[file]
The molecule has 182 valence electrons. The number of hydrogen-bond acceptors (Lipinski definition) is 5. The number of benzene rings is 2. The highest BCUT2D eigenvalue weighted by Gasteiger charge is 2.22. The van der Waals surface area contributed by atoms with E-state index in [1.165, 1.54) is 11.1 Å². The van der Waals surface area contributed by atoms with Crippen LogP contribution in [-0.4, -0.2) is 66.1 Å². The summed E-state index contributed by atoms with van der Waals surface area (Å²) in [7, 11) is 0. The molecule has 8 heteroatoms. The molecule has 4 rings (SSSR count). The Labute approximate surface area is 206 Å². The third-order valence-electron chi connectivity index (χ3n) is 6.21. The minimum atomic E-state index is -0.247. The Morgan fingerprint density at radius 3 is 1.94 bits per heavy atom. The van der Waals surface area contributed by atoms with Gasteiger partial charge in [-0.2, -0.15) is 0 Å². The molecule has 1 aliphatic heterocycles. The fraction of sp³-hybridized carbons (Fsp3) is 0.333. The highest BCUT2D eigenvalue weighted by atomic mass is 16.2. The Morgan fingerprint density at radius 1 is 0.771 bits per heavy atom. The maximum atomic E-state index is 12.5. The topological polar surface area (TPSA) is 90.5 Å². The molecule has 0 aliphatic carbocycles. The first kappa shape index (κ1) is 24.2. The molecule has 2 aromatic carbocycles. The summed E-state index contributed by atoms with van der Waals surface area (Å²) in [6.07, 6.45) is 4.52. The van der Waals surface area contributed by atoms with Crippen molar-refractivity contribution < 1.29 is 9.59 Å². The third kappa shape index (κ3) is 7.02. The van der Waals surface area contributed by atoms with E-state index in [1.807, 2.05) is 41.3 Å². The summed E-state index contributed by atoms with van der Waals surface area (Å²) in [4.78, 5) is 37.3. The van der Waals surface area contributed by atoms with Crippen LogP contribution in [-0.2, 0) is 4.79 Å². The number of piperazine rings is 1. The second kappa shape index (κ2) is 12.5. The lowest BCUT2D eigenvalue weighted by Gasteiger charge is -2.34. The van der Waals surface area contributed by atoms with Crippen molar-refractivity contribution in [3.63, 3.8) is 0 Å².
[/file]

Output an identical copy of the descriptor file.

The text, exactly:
The molecule has 182 valence electrons. The number of hydrogen-bond acceptors (Lipinski definition) is 5. The number of benzene rings is 2. The highest BCUT2D eigenvalue weighted by Gasteiger charge is 2.22. The van der Waals surface area contributed by atoms with E-state index in [1.165, 1.54) is 11.1 Å². The van der Waals surface area contributed by atoms with Crippen LogP contribution in [-0.4, -0.2) is 66.1 Å². The summed E-state index contributed by atoms with van der Waals surface area (Å²) in [7, 11) is 0. The molecule has 8 heteroatoms. The molecule has 4 rings (SSSR count). The Labute approximate surface area is 206 Å². The third-order valence-electron chi connectivity index (χ3n) is 6.21. The minimum atomic E-state index is -0.247. The Morgan fingerprint density at radius 3 is 1.94 bits per heavy atom. The van der Waals surface area contributed by atoms with Gasteiger partial charge in [-0.2, -0.15) is 0 Å². The molecule has 1 aliphatic heterocycles. The fraction of sp³-hybridized carbons (Fsp3) is 0.333. The highest BCUT2D eigenvalue weighted by atomic mass is 16.2. The Morgan fingerprint density at radius 1 is 0.771 bits per heavy atom. The maximum atomic E-state index is 12.5. The topological polar surface area (TPSA) is 90.5 Å². The molecule has 0 aliphatic carbocycles. The first kappa shape index (κ1) is 24.2. The molecule has 2 aromatic carbocycles. The summed E-state index contributed by atoms with van der Waals surface area (Å²) in [6.07, 6.45) is 4.52. The van der Waals surface area contributed by atoms with Crippen molar-refractivity contribution < 1.29 is 9.59 Å². The third kappa shape index (κ3) is 7.02. The van der Waals surface area contributed by atoms with E-state index in [1.807, 2.05) is 41.3 Å². The summed E-state index contributed by atoms with van der Waals surface area (Å²) in [4.78, 5) is 37.3. The van der Waals surface area contributed by atoms with Crippen LogP contribution in [-0.2, 0) is 4.79 Å². The number of piperazine rings is 1. The second kappa shape index (κ2) is 12.5. The lowest BCUT2D eigenvalue weighted by Gasteiger charge is -2.34. The van der Waals surface area contributed by atoms with Crippen molar-refractivity contribution in [3.63, 3.8) is 0 Å².